Some of you aren’t regular listeners to our podcast. The changes to Facebook have many concerned, so we excerpted this interview so you can listen to these important opinions. Is the problem real? Yep… even the feds have gotten involved. If you post photos to Facebook, be sure to listen. Photographers are giving up even […]
This week’s show is a triple scoop of goodness. We’ve got three interviews to satisfy your creative, technical, and business needs. Join hosts Rich Harrington and Melissa Niu for interviews with important thought leaders.
First up, Rich talks with Tamara Lackey who is a professional photographer, speaker, and author. She focusses on lifestyle photography, from children’s portraits to celebrity portraits.
NOTE: This was cross – posted at GoingPro2010.com Do you actually read the Terms of Service Agreements and EULAs that you sign or click “OK” on? I bet you don’t – but you should. Especially if you are a photographer who worries about people taking your images and profiting by them without your permission or […]
Warning – this is a long piece. If you have no interest in protecting your photos, you may not care to read it.
If you post your photos/videos online via a commercial service like Flickr, Vimeo, SmugMug, YouTube, etc., you are at some point during the sign-up process going to be asked to click a box that says you agree to the site’s “Terms of Service” or TOS. Dollars to doughnuts – if you’re like most people, you’re NOT going to read the stupid thing. You’re just going to click. BAAAAAAAD MOOOOOOOVE!
You could very well be signing away the rights to your work – or at least allowing some unknown third party the ability to profit from it without your input.
Fortunately, (or unfortunately – depending on how you look at such things) I am the kind of person that reads the TOS. I went to law school and while thankfully, have decided not to take a job as an attorney, I can’t help but explore the legal side of things now and then.
When I started posting pictures to commercial online services, I was careful. I started with Flickr, which has a pretty good TOS. But then the Facebook flap happened. They changed their TOS (as these sites often do) and it became clear that while they may have no ill intention, they COULD use photos in a way that made me uncomfortable. I closed my Facebook account. Facebook recently backed up and decided to leave the old TOS in place after community outrage. I am still going to leave my account there closed because I never got much out of it anyway. I think it’s more suited to you “young folk.”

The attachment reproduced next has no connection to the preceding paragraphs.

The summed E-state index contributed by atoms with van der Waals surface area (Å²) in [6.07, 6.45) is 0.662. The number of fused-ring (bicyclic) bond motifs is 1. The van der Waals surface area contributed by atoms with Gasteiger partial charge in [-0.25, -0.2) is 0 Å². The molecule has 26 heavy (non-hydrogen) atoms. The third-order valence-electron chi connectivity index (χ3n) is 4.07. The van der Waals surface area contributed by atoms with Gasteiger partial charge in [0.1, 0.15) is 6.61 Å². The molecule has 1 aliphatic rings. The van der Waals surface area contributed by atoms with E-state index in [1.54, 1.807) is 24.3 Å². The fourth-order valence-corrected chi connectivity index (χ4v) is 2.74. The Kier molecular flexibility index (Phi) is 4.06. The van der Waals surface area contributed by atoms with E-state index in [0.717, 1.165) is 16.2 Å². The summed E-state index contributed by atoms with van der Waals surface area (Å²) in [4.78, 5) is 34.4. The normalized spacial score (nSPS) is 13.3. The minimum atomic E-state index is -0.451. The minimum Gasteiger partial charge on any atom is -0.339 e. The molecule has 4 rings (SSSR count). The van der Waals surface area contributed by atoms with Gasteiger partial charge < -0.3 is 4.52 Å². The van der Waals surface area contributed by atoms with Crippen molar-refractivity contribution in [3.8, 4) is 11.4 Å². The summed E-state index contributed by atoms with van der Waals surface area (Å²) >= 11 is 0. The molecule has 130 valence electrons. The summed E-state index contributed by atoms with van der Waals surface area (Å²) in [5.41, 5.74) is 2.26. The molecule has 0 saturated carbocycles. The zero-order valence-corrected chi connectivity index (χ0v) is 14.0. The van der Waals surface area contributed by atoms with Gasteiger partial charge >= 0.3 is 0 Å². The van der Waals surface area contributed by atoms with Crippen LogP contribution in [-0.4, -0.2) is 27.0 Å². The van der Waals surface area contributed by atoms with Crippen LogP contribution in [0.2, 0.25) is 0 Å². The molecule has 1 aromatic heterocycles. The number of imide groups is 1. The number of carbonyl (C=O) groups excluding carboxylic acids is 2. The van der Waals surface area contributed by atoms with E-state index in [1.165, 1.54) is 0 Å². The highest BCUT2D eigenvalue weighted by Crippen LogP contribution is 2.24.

I started examining other site’s TOS more carefully and I must say I was pretty shocked. Most of the commercial sites out there have very broad, very Draconian TOS contracts. Most are so bad I won’t even consider putting my work there, no matter the promise or payoff. But that’s just me. Some photographers will assume it’s worth the risk. I have no problem with that, as long as it’s an informed decision.
This all started really demanding my attention when the Facebook thing happened. But it expanded when I read the TOS at Vimeo. I started my account there quite some time ago and had never taken time to carefully read their TOS. Either they changed it or I just noticed it, but they include a sub-licensing clause, among other things in their TOS that sent me packing. We’re taking all the videos we make for this site off Vimeo and putting them on SmugMug. More on that in another post. Now back to the TOS controversy.
If you spend enough time on the Internet, you’ll realize that every 20 year-old kid on the Twitters considers himself/herself a legal expert. Unfortunately, life is not a video game and this stuff is serious. So I interviewed, (wait for it – wait for it) TWO ACTUAL ATTORNEYS! You know, people who practice law for a living. They have licenses and everything! This article is based on what they had to say about the subject.
Rather than make this about Vimeo, which I don’t want to do, I decided to write this from the perspective of all creatives putting work onto commercial sites. I sent some of the particularly onerous clauses from the TOS of company XXXX. You could insert dozens of company names there. It’s not important. After reading this you should have a better idea of what to look for and you can make up your own mind. If you’re lazy, you can just look at where I put my stuff and generally guess that I think those places have the best TOS.
Let’s start by asking the attorneys, what they think of two clauses I see in many of the TOS contracts online.